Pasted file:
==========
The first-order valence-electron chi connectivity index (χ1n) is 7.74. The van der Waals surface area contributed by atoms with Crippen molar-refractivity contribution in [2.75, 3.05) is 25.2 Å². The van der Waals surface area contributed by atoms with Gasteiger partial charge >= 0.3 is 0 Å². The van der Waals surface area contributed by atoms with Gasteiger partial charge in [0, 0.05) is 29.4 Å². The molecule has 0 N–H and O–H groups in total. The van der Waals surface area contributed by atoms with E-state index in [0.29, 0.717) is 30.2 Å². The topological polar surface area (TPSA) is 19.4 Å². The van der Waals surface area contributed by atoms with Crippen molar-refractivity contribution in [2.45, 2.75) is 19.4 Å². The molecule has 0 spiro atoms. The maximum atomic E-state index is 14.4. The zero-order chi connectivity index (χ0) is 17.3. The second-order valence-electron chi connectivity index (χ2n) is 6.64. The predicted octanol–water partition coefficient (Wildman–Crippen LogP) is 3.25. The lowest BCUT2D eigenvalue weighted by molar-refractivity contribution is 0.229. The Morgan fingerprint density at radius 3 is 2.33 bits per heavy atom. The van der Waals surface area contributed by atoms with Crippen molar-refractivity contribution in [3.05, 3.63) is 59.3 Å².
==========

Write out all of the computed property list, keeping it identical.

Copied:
The first-order valence-electron chi connectivity index (χ1n) is 7.74. The van der Waals surface area contributed by atoms with Crippen molar-refractivity contribution in [2.75, 3.05) is 25.2 Å². The van der Waals surface area contributed by atoms with Gasteiger partial charge >= 0.3 is 0 Å². The van der Waals surface area contributed by atoms with Gasteiger partial charge in [0, 0.05) is 29.4 Å². The molecule has 0 N–H and O–H groups in total. The van der Waals surface area contributed by atoms with E-state index in [0.29, 0.717) is 30.2 Å². The topological polar surface area (TPSA) is 19.4 Å². The van der Waals surface area contributed by atoms with Crippen molar-refractivity contribution in [2.45, 2.75) is 19.4 Å². The molecule has 0 spiro atoms. The maximum atomic E-state index is 14.4. The zero-order chi connectivity index (χ0) is 17.3. The second-order valence-electron chi connectivity index (χ2n) is 6.64. The predicted octanol–water partition coefficient (Wildman–Crippen LogP) is 3.25. The lowest BCUT2D eigenvalue weighted by molar-refractivity contribution is 0.229. The Morgan fingerprint density at radius 3 is 2.33 bits per heavy atom. The van der Waals surface area contributed by atoms with Crippen molar-refractivity contribution in [3.05, 3.63) is 59.3 Å².